Definition 5. There exists an invertible matrix such as , ; is it Jordan canonical form of matrix . Analytically, (i)The block diagonal matrix , where is also a diagonal matrix with diagonal elements the eigenvalue , for . Consequently, the dimension of is .(ii) Also, the block matrix , where

According to the classical theory of ordinary differential equations, the solution of system (32) is given by the following lemma.

Lemma 6. The solution of subsystem (32) is given by with initial condition .

Proof. Consider the transformation where nonsingular , and .
Substituting (44) into (43), we obtain
Furthermore, we define , such as the last equation is transformed into Now, according to the relevant theory of first-order differential systems of (46) form, see for instant [16], using also (44), the solution is expressed by (43).

Definition 7. The exponential matrix is defined as where for .
where where are the Weyr characteristics via Ferrer diagrams, for and . Note that is the index of annihilation for the eigenvalue .
Now, taking into consideration (21) the solution (22) is transposed into
or equivalently where .

Remark 1. [4, 5] Given the large number of terms involved, in order to make our calculations affordable, we consider the fact that and its derivatives tend to zero very strongly with (note also that ). Thus, by letting , where is chosen large enough (i.e., ) the assumption as stated above is valid, that is, and its derivatives , for .

Now, using the Remark 1, we obtain that , for and , as well. Moreover, for the analytic determination of vector (3), we need to calculate the integral .

In this part of the paper, two subsystems are derived; see the following lemmas, and Appendices A and B.

Lemma 8. For the diagonal matrix , the following integral is given by (54):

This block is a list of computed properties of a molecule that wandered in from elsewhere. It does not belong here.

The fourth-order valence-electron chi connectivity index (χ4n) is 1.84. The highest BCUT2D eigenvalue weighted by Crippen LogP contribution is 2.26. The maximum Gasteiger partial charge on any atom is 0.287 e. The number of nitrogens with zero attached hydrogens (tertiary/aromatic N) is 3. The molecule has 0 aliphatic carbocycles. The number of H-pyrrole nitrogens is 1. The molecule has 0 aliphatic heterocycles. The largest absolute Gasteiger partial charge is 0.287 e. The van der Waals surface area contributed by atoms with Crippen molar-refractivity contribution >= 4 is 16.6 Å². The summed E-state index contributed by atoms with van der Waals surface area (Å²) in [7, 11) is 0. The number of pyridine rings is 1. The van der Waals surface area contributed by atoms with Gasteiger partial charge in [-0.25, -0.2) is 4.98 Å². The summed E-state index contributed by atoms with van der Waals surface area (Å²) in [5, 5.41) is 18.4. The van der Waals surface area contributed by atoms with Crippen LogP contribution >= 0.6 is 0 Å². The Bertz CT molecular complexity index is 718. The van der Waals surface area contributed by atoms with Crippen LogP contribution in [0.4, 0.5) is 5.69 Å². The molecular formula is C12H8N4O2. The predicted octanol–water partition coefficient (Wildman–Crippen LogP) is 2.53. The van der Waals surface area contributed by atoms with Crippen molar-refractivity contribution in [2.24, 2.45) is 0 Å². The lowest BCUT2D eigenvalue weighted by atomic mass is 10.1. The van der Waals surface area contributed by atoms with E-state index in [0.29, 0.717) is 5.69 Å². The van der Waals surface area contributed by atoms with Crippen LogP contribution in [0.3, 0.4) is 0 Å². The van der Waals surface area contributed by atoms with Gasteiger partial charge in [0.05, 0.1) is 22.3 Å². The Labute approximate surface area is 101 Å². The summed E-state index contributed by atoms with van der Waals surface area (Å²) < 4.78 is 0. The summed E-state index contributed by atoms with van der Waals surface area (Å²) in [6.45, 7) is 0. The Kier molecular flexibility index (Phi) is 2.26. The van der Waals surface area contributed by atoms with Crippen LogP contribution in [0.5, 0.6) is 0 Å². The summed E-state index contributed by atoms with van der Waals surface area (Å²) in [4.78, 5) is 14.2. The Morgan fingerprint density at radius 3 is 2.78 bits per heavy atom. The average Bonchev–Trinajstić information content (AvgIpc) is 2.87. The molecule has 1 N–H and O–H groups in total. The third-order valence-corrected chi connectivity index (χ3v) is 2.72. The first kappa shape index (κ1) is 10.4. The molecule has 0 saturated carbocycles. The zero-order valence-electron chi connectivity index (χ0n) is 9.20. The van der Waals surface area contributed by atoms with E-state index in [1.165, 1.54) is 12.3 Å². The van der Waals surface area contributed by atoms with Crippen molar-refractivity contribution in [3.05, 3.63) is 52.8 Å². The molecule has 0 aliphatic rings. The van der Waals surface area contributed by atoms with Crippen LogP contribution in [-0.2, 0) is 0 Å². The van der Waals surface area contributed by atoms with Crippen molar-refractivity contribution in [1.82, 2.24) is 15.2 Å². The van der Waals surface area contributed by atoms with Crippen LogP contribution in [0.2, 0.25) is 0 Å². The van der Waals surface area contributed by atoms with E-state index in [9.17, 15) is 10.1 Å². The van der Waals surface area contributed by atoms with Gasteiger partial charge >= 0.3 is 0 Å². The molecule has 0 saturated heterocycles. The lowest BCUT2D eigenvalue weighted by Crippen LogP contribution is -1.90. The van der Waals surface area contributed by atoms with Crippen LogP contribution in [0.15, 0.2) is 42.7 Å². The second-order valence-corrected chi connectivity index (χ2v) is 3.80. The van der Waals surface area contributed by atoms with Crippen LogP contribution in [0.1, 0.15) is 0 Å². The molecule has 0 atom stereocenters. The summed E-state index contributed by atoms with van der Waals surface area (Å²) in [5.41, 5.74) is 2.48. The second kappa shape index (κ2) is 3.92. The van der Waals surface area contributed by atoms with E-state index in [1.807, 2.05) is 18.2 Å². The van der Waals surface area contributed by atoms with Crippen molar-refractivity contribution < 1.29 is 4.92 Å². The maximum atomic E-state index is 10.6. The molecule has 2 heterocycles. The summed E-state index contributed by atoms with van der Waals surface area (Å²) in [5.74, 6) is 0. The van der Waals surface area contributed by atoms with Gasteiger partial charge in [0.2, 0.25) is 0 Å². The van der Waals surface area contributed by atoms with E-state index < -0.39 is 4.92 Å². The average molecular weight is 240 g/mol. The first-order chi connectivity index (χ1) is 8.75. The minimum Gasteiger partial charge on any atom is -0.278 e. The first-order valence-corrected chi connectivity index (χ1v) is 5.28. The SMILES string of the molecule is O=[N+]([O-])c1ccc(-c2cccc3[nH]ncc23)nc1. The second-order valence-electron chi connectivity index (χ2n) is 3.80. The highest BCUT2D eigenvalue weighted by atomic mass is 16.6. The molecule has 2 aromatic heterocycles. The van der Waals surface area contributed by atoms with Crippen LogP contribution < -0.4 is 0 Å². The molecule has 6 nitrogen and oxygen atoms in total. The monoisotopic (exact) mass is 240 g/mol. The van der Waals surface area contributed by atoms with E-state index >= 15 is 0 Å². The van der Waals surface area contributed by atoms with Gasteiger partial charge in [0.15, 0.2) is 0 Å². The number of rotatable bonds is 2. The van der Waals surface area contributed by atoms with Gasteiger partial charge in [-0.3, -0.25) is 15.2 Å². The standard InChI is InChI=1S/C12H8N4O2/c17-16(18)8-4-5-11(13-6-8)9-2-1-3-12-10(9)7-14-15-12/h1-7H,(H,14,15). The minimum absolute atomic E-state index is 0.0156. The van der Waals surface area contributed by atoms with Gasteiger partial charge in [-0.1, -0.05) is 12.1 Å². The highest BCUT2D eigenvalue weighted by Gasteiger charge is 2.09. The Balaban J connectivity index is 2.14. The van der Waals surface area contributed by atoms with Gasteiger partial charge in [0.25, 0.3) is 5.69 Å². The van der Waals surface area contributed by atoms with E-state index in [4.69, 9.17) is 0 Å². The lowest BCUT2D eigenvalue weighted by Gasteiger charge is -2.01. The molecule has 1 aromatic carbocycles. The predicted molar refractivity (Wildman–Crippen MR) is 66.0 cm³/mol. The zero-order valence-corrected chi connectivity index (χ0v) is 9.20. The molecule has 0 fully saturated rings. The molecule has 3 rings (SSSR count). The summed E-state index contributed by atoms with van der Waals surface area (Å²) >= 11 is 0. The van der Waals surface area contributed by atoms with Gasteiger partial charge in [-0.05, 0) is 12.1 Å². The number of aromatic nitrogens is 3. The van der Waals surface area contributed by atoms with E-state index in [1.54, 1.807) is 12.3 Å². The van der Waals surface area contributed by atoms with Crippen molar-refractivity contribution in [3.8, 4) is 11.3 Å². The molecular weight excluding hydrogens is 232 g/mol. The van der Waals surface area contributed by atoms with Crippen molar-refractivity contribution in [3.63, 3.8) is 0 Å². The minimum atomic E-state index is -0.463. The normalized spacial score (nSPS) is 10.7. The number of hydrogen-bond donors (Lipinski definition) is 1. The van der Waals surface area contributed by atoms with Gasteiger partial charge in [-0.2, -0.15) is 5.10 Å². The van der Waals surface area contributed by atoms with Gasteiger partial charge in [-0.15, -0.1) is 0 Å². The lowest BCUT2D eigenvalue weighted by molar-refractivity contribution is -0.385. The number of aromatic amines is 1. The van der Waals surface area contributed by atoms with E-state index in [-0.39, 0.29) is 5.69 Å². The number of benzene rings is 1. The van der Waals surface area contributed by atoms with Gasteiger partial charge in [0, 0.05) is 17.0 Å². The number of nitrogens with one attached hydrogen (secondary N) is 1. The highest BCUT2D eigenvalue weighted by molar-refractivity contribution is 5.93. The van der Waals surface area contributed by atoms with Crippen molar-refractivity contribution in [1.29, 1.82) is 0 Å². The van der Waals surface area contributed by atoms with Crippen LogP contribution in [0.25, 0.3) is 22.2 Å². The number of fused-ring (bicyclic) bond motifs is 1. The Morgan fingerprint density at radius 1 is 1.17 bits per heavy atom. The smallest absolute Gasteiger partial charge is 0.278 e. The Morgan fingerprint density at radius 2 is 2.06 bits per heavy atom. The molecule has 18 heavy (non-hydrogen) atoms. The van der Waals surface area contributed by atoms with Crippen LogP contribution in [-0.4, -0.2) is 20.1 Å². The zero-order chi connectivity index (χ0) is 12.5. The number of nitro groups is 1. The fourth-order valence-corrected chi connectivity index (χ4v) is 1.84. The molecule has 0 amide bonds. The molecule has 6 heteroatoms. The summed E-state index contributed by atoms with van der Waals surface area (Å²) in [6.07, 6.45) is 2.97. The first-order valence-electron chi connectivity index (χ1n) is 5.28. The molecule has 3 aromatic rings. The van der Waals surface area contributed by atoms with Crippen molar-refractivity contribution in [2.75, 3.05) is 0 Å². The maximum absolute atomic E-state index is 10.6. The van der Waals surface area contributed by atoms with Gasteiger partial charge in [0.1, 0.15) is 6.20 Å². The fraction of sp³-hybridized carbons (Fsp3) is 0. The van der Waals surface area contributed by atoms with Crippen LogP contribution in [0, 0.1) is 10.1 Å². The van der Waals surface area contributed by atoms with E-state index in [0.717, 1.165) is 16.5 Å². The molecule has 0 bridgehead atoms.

Proof. See Appendix A.

Lemma 9. For the diagonal matrix , the following integral is given by (55): where

Proof. See Appendix B.

Now, we revisit (54), thus Note that is the well-known Vandermonde matrix.

Combining (52)–(57), we obtain the following system:

where and with and . Furthermore, we obtain the initial condition

The system (58) can now be divided into two types of subsystems:


(S2) for and .

Proposition 10. System (60) is solvable if for every nonzero element of vectors , where , for every .
Moreover, if one of the elements of vectors is zero, then the relative element of the th-row of the vector should be also zero.

Proof. System (60) contains -subsystems of the following type: or equivalently (i)If one of the coefficients for 1, 2,, , then the relative element of the row of the vector should be also zero (in order to obtain solution).(ii) If every of the coefficients for 1, 2,, , then we have for every .
Consequently, system (60) is solvable if (62) is satisfied for every .

Now, we will work with subsystems (61) which can be written as follows:

The coefficient matrix can be transposed to the following equivalent matrix; see (67). Note that is a matrix. Moreover, from the elements , for , we can assume that . Thus, we obtain

In order to be able to understand (67) better, the following example is helpful.

Example 1. We take the coefficient matrix We assume that and . Since , we are not interested in , .
Thus, under our assumption, we obtain
Afterwards, we multiply the 3rd row with and it is added to the 2nd row. Moreover, we multiply the 3rd row with and it is added with the 1st row. Then, the following equivalent matrix is derived: Now, we multiply the 2nd row with and it is added with the 1st row. Thus, we obtain Finally, we multiply the matrix with the element and we conclude to obtain

Remark 2. Considering the results already presented, it is clear that there exists a nonsingular matrix , such that Thus, system (61) can be transformed into where

Proposition 11. Subsystems (74) are solvable when the elements of vectors are included into the vector with the greatest dimension, that is, 1 where Equivalently, if one assumes that then each of the following vectors , ,, should be vectors of type with .

Proof. We take the subsystems; as follows: The matrix has rows, has rows, has rows. Without loss of generality, we assume that .
Looking carefully at the type of matrices
we can easily verify that the -first rows of them are identically same. Thus, it is necessary the relevant -first rows of to be also identically the same. Analogously, the -first rows of , , should be identically the same with the relevant -first rows of . And so on until the row.